His whereabouts have been a question that has been asked again and again for days. The Russian deputy chief of staff Surovikin is at the center of speculation, allegedly he was arrested after the Wagner revolt. Who is the man?
In the evening, when the Wagner revolt against the Russian army leadership began, Army General Sergei Surovikin addressed the Wagner troops: “I urge you to stop this. The enemy is just waiting for the internal political situation in our country to deteriorate. It is impossible to play into the enemy’s hands at this difficult time for the country.”
Surovikin seemed exhausted at this message, and some observers even suspected he had spoken under duress. Doubts about Surovikin’s loyalty to President Vladimir Putin quickly arose. The “New York Times” reported a few days later that Surovikin knew in advance about the plans of Wagner boss Yevgeny Prigozhin.
Could he have been a supporter of the uprising? There were increasing reports that he had been arrested and possibly being interrogated. Kremlin spokesman Dmitry Peskov declined to comment on the matter and advised questioners to contact the responsible Ministry of Defense.
Highly regarded by leadership for a long time
For a long time, Surovikin was in Putin’s favor. From October last year to January he was even commander of the Russian troops in Ukraine. Defense Minister Sergei Shoigu had entrusted him with the task of coordinating and better aligning all units involved in the so-called special military operation in Ukraine.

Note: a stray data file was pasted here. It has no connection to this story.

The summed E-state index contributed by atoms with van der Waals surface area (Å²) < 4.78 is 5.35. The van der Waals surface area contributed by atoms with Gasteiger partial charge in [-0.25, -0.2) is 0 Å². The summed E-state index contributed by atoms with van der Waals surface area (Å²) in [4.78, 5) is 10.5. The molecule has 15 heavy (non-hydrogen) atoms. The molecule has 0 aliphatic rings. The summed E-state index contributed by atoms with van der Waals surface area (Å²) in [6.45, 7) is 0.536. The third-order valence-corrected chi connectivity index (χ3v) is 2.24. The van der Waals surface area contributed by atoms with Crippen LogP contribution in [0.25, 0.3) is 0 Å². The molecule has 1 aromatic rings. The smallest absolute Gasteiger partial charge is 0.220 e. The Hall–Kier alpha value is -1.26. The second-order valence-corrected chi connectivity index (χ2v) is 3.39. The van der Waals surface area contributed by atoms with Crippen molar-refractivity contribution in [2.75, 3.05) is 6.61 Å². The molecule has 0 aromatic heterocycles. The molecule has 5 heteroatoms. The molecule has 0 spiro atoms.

Ultra-nationalist ideologues like the oligarch Konstantin Malofeev initially cheered when Surovikin then had the energy infrastructure of Ukraine bombed in ever new waves of attacks. Now you can “finally see what could have happened in the first days of the war,” said the oligarch happily, who at the same time dismissed the previous warfare as “bloody children’s war games in a limited area” and explained that the Russian army had until then for some reason the gives the impression of paying more attention to Ukraine’s infrastructure than to one’s own.
A reputation earned in Syria
Surovikin had a reputation for being tough and brutal. Previously, he had commanded, among other things, Russian troops in Syria. There he is said to have been partly responsible for the bombing of Aleppo, which earned him the name “General Armageddon” in Russia.
But there were doubts about his military abilities last year. Before he was promoted to the post of commander of Russian troops in Ukraine, he was in command of Russian troops in southern Ukraine and was responsible for the withdrawal from parts of the annexed Kherson region.
The government-critical military expert Yuri Fyodorov commented at the time that Surovikin had “no particular military talents” and differed from other generals “only in increased brutality”. In the southern area, the Russian army had “no successes”, rather the opposite was the case. The troops suffered a “serious defeat” at Cherson.
Unbroken proximity to Prigozhin
Surovikin may have been displeased when he was dismissed as deputy chief of staff at the beginning of the year. However, he continued to have an advocate in Prigozhin, who insisted on continuing to work with Surovikin even when Wagner’s troops were asked to submit to the Russian Defense Ministry.
Prigozhin described Surovikin as an “intelligent, trained and experienced army commander” and that is precisely why the cooperation “demonstrated a high level of efficiency and success”.
It is possible that this proximity to Prigozhin has now become the undoing of Surovikin.